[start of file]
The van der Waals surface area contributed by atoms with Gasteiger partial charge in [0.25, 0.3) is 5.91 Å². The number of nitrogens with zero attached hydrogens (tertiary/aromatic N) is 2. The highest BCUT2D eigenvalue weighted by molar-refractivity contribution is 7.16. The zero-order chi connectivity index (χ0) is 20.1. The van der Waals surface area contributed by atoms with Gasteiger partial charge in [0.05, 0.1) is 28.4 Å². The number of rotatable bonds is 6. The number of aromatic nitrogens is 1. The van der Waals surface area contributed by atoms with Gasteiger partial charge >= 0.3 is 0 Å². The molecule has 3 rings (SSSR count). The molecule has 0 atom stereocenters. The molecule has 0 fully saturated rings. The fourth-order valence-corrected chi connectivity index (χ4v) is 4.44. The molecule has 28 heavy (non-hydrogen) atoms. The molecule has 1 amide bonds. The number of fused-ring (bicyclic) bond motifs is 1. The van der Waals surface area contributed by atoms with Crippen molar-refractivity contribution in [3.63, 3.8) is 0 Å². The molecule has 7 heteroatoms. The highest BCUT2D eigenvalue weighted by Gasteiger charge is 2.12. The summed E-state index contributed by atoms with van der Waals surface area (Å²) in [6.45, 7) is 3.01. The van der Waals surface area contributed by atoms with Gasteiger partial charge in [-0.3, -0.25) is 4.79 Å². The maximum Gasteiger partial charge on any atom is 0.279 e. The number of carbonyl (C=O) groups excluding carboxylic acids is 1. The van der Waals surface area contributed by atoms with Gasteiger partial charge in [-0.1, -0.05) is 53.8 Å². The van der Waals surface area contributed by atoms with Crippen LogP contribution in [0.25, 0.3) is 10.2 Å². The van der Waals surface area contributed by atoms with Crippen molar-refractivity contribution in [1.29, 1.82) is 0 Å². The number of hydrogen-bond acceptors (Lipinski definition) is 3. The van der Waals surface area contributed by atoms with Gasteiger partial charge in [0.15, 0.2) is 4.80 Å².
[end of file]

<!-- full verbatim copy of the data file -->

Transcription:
The van der Waals surface area contributed by atoms with Gasteiger partial charge in [0.25, 0.3) is 5.91 Å². The number of nitrogens with zero attached hydrogens (tertiary/aromatic N) is 2. The highest BCUT2D eigenvalue weighted by molar-refractivity contribution is 7.16. The zero-order chi connectivity index (χ0) is 20.1. The van der Waals surface area contributed by atoms with Gasteiger partial charge in [0.05, 0.1) is 28.4 Å². The number of rotatable bonds is 6. The number of aromatic nitrogens is 1. The van der Waals surface area contributed by atoms with Gasteiger partial charge >= 0.3 is 0 Å². The molecule has 3 rings (SSSR count). The molecule has 0 atom stereocenters. The molecule has 0 fully saturated rings. The fourth-order valence-corrected chi connectivity index (χ4v) is 4.44. The molecule has 28 heavy (non-hydrogen) atoms. The molecule has 1 amide bonds. The number of fused-ring (bicyclic) bond motifs is 1. The van der Waals surface area contributed by atoms with Crippen molar-refractivity contribution in [3.63, 3.8) is 0 Å². The molecule has 7 heteroatoms. The highest BCUT2D eigenvalue weighted by Gasteiger charge is 2.12. The summed E-state index contributed by atoms with van der Waals surface area (Å²) in [6.45, 7) is 3.01. The van der Waals surface area contributed by atoms with Gasteiger partial charge in [-0.3, -0.25) is 4.79 Å². The maximum Gasteiger partial charge on any atom is 0.279 e. The number of carbonyl (C=O) groups excluding carboxylic acids is 1. The van der Waals surface area contributed by atoms with Gasteiger partial charge in [-0.1, -0.05) is 53.8 Å². The van der Waals surface area contributed by atoms with Crippen LogP contribution in [0.25, 0.3) is 10.2 Å². The van der Waals surface area contributed by atoms with Crippen molar-refractivity contribution in [1.29, 1.82) is 0 Å². The number of hydrogen-bond acceptors (Lipinski definition) is 3. The van der Waals surface area contributed by atoms with Gasteiger partial charge in [0.15, 0.2) is 4.80 Å².